I was not in the habit of looking for answers to problems by haphazardly opening the Bible; I hadn’t done that since college. But since I wasn’t sure what I was looking for, I opened the Book at random, planning just to read until I found something helpful, or until the prayer meeting started, whichever came first.

The scripture that first caught my eye was the last chapter of Mark:

When the Sabbath was over, Mary Magdalene, Mary the mother of James, and Salome bought spices so that they might go to anoint Jesus’ body. Very early on the first day of the week, just after sunrise, they were on their way to the tomb, and they asked each other, “Who will roll the stone away from the entrance of the tomb?”

But when they looked up, they saw that the stone, which was very large, had been rolled away. As they entered the tomb, they saw a young man dressed in a white robe sitting on the right side, and they were alarmed.

“Don’t be alarmed,” he said. “You are looking for Jesus the Nazarene, who was crucified. He has risen!”                    (Mark 16: 1-6)

Something told me I had seen enough, so I stopped reading.

OK, what does that have to do with Kelly’s migraines? I wondered. But then I pondered the significance of the passage.

Jesus is alive … JESUS IS ALIVE! That means that death is not the end … for Him or for us! And it certainly means this life isn’t the be-all and end-all for those who trust in the Lord. – It’s barely the beginning!

Yes, my daughter had missed the National Day of Prayer, over a hundred days of high school, and numerous weekend festivities. She had missed Homecoming, but someday she would be at the greatest Homecoming in history. She had missed singing in the choir that day, but someday she would sing in heaven’s choir forever. Kelly loved Jesus, and she would get to spend forever with Him, at the never-ending, greatest celebration of all time. When one had that to look forward to … what else mattered?

What else matters? I asked myself, and I found that in spite of my pity-party, I was smiling. I decided that I would pour myself into the Day of Prayer and keep a better perspective on life from that day on, by remembering the one thing that really matters –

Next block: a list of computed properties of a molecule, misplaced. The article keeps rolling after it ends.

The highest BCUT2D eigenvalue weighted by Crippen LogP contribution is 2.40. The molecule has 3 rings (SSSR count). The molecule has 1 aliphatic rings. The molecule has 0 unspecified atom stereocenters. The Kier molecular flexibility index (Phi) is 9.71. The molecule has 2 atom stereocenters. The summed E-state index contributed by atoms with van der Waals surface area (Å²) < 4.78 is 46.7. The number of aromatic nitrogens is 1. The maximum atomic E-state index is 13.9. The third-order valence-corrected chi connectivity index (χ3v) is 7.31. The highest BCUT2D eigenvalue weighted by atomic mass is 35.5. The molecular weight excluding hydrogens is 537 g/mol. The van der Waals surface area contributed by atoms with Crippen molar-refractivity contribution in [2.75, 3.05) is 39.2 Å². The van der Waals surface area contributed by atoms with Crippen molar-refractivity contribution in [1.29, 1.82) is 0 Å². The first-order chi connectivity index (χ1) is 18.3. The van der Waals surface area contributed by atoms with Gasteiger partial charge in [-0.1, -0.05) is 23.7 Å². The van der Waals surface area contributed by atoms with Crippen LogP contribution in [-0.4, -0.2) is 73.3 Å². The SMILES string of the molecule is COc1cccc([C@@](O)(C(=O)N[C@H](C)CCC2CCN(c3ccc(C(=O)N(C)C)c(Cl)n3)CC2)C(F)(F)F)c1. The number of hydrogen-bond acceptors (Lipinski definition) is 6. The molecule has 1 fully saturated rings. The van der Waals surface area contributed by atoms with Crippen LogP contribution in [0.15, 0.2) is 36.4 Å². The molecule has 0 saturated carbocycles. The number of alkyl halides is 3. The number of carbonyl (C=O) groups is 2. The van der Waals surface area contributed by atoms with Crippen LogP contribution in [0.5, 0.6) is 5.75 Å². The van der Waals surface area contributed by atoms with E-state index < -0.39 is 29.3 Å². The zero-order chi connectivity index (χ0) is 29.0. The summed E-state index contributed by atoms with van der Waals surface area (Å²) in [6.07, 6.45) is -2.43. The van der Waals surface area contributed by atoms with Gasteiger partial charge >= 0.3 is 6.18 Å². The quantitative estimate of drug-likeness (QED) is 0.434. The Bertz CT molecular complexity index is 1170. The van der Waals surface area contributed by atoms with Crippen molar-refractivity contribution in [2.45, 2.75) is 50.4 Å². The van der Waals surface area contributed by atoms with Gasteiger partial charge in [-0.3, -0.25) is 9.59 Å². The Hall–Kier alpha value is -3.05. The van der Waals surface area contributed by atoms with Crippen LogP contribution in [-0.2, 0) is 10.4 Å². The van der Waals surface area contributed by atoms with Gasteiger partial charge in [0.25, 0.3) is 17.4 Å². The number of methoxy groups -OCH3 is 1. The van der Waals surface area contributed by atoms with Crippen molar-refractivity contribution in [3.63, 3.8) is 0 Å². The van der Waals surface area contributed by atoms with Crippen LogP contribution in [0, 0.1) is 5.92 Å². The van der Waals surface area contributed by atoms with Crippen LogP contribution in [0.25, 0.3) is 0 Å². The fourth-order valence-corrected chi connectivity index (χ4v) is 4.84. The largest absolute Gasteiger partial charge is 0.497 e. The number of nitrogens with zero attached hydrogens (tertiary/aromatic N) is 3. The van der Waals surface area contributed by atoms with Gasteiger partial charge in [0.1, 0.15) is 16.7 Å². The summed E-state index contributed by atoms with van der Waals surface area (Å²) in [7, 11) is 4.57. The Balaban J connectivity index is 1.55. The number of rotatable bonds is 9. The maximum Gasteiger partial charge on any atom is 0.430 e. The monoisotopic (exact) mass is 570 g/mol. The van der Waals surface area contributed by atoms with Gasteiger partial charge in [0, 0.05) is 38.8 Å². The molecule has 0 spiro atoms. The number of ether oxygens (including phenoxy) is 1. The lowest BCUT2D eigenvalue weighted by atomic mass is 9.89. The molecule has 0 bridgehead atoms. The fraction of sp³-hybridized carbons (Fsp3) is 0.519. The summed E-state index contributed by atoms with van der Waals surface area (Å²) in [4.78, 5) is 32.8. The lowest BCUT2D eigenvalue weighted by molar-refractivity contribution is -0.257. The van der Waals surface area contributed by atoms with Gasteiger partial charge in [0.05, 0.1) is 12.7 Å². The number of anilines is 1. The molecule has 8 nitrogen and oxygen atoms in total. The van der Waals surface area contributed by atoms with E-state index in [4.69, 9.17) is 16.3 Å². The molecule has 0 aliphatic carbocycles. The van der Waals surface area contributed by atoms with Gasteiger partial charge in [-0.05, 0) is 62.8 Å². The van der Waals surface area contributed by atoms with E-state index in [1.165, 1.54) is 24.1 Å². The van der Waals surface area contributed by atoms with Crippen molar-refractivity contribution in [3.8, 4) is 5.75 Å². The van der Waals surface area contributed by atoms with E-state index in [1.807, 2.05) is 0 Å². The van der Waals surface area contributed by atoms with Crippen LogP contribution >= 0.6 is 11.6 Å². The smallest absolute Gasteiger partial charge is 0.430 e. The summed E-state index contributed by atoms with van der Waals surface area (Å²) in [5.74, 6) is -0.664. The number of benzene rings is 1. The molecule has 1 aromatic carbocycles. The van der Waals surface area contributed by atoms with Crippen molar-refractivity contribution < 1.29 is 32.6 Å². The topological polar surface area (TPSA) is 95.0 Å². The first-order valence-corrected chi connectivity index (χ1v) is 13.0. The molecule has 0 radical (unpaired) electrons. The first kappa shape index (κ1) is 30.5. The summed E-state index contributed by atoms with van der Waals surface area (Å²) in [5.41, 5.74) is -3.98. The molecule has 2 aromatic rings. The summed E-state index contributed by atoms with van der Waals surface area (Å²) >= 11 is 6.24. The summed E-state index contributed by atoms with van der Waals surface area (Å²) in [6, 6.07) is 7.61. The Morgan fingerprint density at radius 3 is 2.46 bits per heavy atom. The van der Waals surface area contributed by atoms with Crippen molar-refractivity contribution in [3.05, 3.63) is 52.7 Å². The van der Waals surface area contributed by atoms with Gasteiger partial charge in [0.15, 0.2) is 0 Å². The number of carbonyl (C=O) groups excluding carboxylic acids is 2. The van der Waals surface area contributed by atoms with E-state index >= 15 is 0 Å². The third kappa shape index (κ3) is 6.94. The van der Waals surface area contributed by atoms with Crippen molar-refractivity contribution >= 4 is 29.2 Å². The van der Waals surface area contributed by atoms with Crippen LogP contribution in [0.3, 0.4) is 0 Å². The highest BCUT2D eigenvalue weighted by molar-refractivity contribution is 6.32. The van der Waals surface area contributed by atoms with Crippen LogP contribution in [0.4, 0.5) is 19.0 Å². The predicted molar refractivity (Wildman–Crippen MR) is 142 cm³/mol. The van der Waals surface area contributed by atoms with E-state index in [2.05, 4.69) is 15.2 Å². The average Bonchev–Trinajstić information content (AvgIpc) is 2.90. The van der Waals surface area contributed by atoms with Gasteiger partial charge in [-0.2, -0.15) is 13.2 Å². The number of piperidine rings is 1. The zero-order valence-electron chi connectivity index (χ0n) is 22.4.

Jesus is alive!

Excerpted from BARRIERS (So, if prayers are so powerful, how come mine don’t get answered?)                           c 2015 Ann Aschauer

Prayer: Lord, we rejoice that You are alive! Keep us mindful of what really matters. In Your name, amen

Turn It Off!

DISCLAIMER: I am well aware that during this time of pandemic not everyone has had spare time on their hands! I know that some have been overwhelmed with trying to juggle working at home and home schooling kids. I know that some of you are working harder than ever to hold down your jobs in ways that are safe for everyone, and that some of you are risking your lives caring for the sick. – BLESS YOU ALL! This post was written more for those who have found themselves isolated, bored, and restless, a perspective where we have an extraordinary opportunity to hear from God – an opportunity we should not be wasting. On the other hand, when our lives are busier than ever – when we would welcome some boredom – this is something we may need even more.

Then a great and powerful wind tore the mountains apart and shattered the rocks before the LORD, but the LORD was not in the wind. After the wind there was an earthquake, but the LORD was not in the earthquake. After the earthquake came a fire, but the LORD was not in the fire. And after the fire came a gentle whisper.”                                                                                                                                                                                                             I Kings 19:11-12

Elijah had prophesied a three-and-a-half-year drought for the rebellious nation of Israel. When the drought took place as predicted, the prophet spent three and a half years alone in the wilderness, hiding out from the evil and unrepentant Queen Jezebel, who was bent on killing him.

(You might say he was quarantined.)